I’m having a hard time wrapping my head around the fact that the Comfortably Numb Trail Race has already come and gone. June 10 seemed soooo far away for the longest time – then all of the sudden, it was just around the corner. I didn’t really have time to get excited or scared or anxious about the race. That’s probably a good thing.
The weather forecast for race day looked iffy (rainy cloud image in my weather app). The more detailed overview said clouds in the morning and rain in the afternoon, so I thought we might be in the clear. But on my drive up to Whistler the morning of the race, it started raining a decent amount. Drats. It was also pretty cool (about 7 degrees when I left the house, with a high of 13 degrees later in the day). The most challenging thing about this kind of weather is deciding whether to wear shorts or leggings. After much consideration, I wore the latter (though I brought along a pair of shorts to be safe).
I’m pleased to report that a) the rain stopped shortly after it started and stayed away the ENTIRE race, and b) the leggings were totally fine for the race (though I’m sure I would have been okay in shorts, too).
I realize this is a lot of weather talk, but I’m just so happy with how it turned out because it ended up being my favourite running conditions: overcast, cool, and dry. A race in Whistler on June 10 can go any way. If it had been hot and 30 degrees, it would have been tough on some of the non-shaded parts later in the race (especially because the race started relatively late, around 9 AM). It had apparently been rainy and muddy the year before, which makes for a slippery course and is, in my opinion, way less fun. So three cheers for the weather. Hip hip hooray!
I was curious about this race because, as the name suggests, it follows the notorious Comfortably Numb mountain biking trail between Wedgemount and Whistler Village (though this race ended at Nicklaus North). Seriously – when I mention Comfortably Numb to mountain bikers, their faces go pale and they tell me stories about how they did it once, and never again. Mostly, I’ve never traveled that part of Whistler by anything other than car, so I thought it would be fun to explore some new trails. My research indicated it would be technical trails, mostly single track, and that it would gradually go up up up for the first half to two-thirds, then down towards the end. The distance was curiously pegged as “23k+”. I’ve heard it range anywhere from 21k to 25k. My little app put it closer towards the 21k end of the scale, but let me tell you – it felt infinitely farther than my Alice Lake 21k.
Logistically, this race was A+++. I parked as instructed by the RV park in Spruce Grove and caught the free shuttle to the start line at the base of Wedge. Bib pick up was quick and easy. They had a “soft start” time of 8:30 for anyone who thought they might need more than 4 hours to run the race. As always, I had no idea how long it would take me, but I decided to risk it and start with the main crowd at 9 AM. Everything got started on time, and we were off.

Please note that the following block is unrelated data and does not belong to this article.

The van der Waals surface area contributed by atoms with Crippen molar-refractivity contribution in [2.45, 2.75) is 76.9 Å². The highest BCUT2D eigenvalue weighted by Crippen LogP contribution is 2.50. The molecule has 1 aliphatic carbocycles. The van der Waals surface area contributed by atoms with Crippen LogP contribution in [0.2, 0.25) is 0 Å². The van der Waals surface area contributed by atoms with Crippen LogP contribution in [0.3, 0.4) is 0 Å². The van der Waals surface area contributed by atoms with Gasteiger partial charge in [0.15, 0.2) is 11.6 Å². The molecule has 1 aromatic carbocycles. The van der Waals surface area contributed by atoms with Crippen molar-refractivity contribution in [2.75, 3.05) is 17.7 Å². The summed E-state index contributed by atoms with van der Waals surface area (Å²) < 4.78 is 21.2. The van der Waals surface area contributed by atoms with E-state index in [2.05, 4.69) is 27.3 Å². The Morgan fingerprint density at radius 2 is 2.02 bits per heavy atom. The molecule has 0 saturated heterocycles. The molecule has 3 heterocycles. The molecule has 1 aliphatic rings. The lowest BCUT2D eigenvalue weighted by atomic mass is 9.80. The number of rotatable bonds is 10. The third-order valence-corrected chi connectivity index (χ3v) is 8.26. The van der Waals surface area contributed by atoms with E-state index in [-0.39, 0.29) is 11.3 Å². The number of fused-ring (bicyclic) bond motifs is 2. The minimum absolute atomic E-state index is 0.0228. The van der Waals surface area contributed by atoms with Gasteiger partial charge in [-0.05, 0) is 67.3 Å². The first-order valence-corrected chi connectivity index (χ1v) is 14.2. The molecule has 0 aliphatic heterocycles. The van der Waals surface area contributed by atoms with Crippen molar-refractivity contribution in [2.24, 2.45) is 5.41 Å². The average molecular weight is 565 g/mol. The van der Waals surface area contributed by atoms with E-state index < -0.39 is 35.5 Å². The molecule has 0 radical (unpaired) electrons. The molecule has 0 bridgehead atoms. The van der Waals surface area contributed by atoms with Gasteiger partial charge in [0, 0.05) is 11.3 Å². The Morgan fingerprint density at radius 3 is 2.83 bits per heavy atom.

The race starts off on an uphill gravel logging road. You guys – I was at the VERY BACK. Zero people were behind me. That was humbling, but I guess I really take the “don’t start off too quickly” thing to heart. Quite a few people ended up hiking the steep bits near the start (including the 18% grade part!) so I ended up in the general “back of the pack” crowd rather than at the literal back. That was kind of nice.
The rumours are true: the race really does go uphill for a long, long time. I’d been told that the trail is very runnable, and that’s partly what makes it quite difficult: they’re flat enough to keep on running, but steep enough to tire you out (especially after 13k+ of uphill). I definitely did not shy away from hiking anything that felt on the steep side. See, I tried running some of the steeper ups, but I found that if a person was ahead of me and walked the steep part, I wouldn’t gain on them even if I was running/shuffling. My running was literally the same speed as hiking, so I figured why waste the energy?
Eventually, the runners became more and more spaced out. Around 1:30 into the run, a guy was close behind me and I offered to let him pass. He didn’t pass, and we ended up running together and talking for about half an hour. Poor guy – I pretty much told him my life story, including the minutiae of my curriculum vitae. He had recently bought a second home in Whistler, so we talked real estate for awhile (my favourite!)
I can’t decide if running and talking is good or bad for a race. In this case, I think it was good – at this point in the course, the uphills were getting tedious and the scenery was pretty similar, so being able to talk was a bit of a distraction.